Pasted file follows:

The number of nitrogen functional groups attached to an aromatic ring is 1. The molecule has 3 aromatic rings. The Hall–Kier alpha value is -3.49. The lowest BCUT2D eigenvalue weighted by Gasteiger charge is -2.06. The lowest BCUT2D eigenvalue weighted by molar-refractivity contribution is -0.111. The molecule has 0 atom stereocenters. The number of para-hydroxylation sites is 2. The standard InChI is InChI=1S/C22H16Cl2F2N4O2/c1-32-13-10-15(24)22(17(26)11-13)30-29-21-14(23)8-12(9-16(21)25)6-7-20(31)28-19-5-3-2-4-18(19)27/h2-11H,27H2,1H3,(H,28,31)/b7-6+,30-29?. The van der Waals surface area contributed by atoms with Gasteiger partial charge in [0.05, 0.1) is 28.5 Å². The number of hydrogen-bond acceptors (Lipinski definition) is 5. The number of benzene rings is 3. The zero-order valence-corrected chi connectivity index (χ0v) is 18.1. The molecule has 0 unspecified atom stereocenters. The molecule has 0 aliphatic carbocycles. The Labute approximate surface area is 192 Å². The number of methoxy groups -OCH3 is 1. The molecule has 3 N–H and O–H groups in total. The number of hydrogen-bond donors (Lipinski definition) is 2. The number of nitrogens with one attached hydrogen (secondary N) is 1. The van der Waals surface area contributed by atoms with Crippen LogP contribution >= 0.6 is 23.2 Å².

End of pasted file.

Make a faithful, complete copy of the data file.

The number of nitrogen functional groups attached to an aromatic ring is 1. The molecule has 3 aromatic rings. The Hall–Kier alpha value is -3.49. The lowest BCUT2D eigenvalue weighted by Gasteiger charge is -2.06. The lowest BCUT2D eigenvalue weighted by molar-refractivity contribution is -0.111. The molecule has 0 atom stereocenters. The number of para-hydroxylation sites is 2. The standard InChI is InChI=1S/C22H16Cl2F2N4O2/c1-32-13-10-15(24)22(17(26)11-13)30-29-21-14(23)8-12(9-16(21)25)6-7-20(31)28-19-5-3-2-4-18(19)27/h2-11H,27H2,1H3,(H,28,31)/b7-6+,30-29?. The van der Waals surface area contributed by atoms with Gasteiger partial charge in [0.05, 0.1) is 28.5 Å². The number of hydrogen-bond acceptors (Lipinski definition) is 5. The number of benzene rings is 3. The zero-order valence-corrected chi connectivity index (χ0v) is 18.1. The molecule has 0 unspecified atom stereocenters. The molecule has 0 aliphatic carbocycles. The Labute approximate surface area is 192 Å². The number of methoxy groups -OCH3 is 1. The molecule has 3 N–H and O–H groups in total. The number of hydrogen-bond donors (Lipinski definition) is 2. The number of nitrogens with one attached hydrogen (secondary N) is 1. The van der Waals surface area contributed by atoms with Crippen LogP contribution >= 0.6 is 23.2 Å².